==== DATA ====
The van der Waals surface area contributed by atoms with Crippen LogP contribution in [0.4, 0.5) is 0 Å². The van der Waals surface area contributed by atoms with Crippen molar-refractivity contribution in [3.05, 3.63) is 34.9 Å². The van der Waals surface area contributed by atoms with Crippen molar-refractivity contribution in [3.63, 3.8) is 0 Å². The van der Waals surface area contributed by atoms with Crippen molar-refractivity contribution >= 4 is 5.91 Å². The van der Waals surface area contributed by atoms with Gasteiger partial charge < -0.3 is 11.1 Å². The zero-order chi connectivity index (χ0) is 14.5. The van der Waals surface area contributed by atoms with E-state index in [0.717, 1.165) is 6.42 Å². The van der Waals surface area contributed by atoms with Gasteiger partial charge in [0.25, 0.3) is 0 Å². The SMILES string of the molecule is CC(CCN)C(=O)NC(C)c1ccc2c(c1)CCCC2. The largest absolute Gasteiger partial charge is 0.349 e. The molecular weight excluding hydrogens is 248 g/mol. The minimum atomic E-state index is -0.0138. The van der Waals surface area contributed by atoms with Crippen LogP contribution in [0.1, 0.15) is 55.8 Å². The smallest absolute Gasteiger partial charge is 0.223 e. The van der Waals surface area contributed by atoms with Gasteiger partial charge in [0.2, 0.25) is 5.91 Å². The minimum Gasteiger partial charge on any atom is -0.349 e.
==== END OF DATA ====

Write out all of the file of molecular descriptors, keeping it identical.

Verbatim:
The van der Waals surface area contributed by atoms with Crippen LogP contribution in [0.4, 0.5) is 0 Å². The van der Waals surface area contributed by atoms with Crippen molar-refractivity contribution in [3.05, 3.63) is 34.9 Å². The van der Waals surface area contributed by atoms with Crippen molar-refractivity contribution in [3.63, 3.8) is 0 Å². The van der Waals surface area contributed by atoms with Crippen molar-refractivity contribution >= 4 is 5.91 Å². The van der Waals surface area contributed by atoms with Gasteiger partial charge < -0.3 is 11.1 Å². The zero-order chi connectivity index (χ0) is 14.5. The van der Waals surface area contributed by atoms with E-state index in [0.717, 1.165) is 6.42 Å². The van der Waals surface area contributed by atoms with Gasteiger partial charge in [0.25, 0.3) is 0 Å². The SMILES string of the molecule is CC(CCN)C(=O)NC(C)c1ccc2c(c1)CCCC2. The largest absolute Gasteiger partial charge is 0.349 e. The molecular weight excluding hydrogens is 248 g/mol. The minimum atomic E-state index is -0.0138. The van der Waals surface area contributed by atoms with Crippen LogP contribution in [0.1, 0.15) is 55.8 Å². The smallest absolute Gasteiger partial charge is 0.223 e. The van der Waals surface area contributed by atoms with Gasteiger partial charge in [0.2, 0.25) is 5.91 Å². The minimum Gasteiger partial charge on any atom is -0.349 e.